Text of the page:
September 22, 2015
Sean Lee pointed to my monitor and said, "Turn up the volume here." So I did, as Sam Bradford barked out his cadence. "Ready, down, hut hut hut hut," Bradford called out on my computer screen, when Lee exclaimed "NOW!" at the exact moment the Eagles snapped the football. All four of the Cowboys' defensive linemen seemed to know when the snap was coming too, as they charged off the line of scrimmage, beating the blocks of the Eagles' offensive linemen for a loss of three yards.
"We not only knew which of the Eagles' four plays they were going to run," explained Lee. "We knew when they were going to snap the ball. Most teams will snap it after 10-12 'hut hut hut's,' and some teams that let the play clock run all the way down will snap it after 30-40 'hut hut hut's,' but because the Eagles run that fast-paced offense, we know it's going to be around four."
According to Tim McManus of PhillyMag, Eagles WR Josh Huff said that the Cowboys were calling out the Eagles' plays from their sidelines.
Josh Huff said that when he lined up near Dallas sideline, there were times when he heard Cowboys calling out Eagles plays pre-snap.— Tim McManus (@Tim_McManus) September 22, 2015
Lee acknowledged that the Eagles' playbook was not very difficult to disseminate, and they typically knew what was coming. In fact, Lee was gracious enough to sit down with me to break down the Eagles' playbook in its entirety. It only took about two minutes for him to explain each play and break down how the Cowboys defended it.
"The first thing we learned from watching tape of the Eagles against the Falcons was that their quarterback just isn't going to throw the ball more than 15 yards down the field," explained Lee. "For example, watch this play against Atlanta. They love running those short underneath crossing routes, which are good for five yards when you complete them, but all you have to do is rally to the receiver once they make the catch."
"I mean, look at their safety as this play develops," said Lee. (We circled the safety Lee pointed to on our screen).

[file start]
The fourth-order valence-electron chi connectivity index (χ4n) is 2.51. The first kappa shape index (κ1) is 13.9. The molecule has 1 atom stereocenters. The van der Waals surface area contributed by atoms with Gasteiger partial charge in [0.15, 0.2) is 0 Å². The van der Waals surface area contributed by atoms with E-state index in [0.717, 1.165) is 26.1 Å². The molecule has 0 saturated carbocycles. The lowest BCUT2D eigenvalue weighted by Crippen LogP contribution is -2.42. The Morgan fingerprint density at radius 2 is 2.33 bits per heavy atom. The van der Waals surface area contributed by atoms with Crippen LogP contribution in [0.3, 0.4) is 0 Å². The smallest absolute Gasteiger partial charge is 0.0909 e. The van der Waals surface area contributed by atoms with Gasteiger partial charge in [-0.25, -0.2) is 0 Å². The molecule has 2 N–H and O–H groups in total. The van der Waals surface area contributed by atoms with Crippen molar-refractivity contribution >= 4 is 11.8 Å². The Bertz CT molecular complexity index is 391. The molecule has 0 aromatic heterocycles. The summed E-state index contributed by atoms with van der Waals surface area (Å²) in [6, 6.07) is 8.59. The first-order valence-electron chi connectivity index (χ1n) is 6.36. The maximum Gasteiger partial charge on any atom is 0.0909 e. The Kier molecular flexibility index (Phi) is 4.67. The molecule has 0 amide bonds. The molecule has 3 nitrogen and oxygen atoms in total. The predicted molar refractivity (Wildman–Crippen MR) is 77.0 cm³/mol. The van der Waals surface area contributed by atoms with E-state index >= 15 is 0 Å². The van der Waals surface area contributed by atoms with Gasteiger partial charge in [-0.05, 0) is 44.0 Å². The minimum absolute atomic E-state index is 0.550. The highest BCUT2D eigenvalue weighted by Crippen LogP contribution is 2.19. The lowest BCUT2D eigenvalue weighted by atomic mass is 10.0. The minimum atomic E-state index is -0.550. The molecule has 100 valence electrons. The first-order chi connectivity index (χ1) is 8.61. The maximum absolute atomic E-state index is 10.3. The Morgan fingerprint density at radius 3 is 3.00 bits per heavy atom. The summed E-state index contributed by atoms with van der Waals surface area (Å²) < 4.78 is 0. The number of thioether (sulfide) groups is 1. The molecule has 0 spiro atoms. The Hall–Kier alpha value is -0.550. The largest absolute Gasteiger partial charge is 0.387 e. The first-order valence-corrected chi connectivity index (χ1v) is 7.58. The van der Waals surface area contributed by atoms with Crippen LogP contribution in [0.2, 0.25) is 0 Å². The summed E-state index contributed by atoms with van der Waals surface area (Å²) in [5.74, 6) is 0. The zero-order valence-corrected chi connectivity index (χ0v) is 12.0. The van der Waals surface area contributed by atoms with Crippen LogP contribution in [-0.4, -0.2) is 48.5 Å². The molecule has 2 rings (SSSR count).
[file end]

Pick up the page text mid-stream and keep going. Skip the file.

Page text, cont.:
"He's not even looking at the receiver running a deep route right past him at the bottom of the screen, because he knows Bradford is going to check it down no matter how open they are. And if he does throw it downfield, he knows their receivers ain't catching it."
Lee continued, "Those little crossers will get you five, maybe ten yards a pop, until the defense 'picks the right play.' For example, you know that interception the Falcons got before the end of the first half against Philly? Nobody blocked their defensive linemen, the quarterback rushed the throw, and they picked him off. Classic 'picked the right play' scenario there."
As for the Eagles' rushing attack, Lee explained what the Dallas defense did very succinctly. "They only have two run plays," said Lee. "They have the inside zone play, and defensively, we just pick that play on first and second down so it won't work. If they call it, their offensive linemen will fly off our defensive linemen like they got hit by cars, and we'll usually get them for a loss of like five or six yards.
"And then they have their sweep play that takes so long to develop that the guy with the 1 or the 2 over his head can get over there in time to tackle him for a short gain. Then on third down we'll pick a pass play and hope their quarterback throws us a pick. It's pretty simple, really."
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*Sean Lee in no way participated in this article.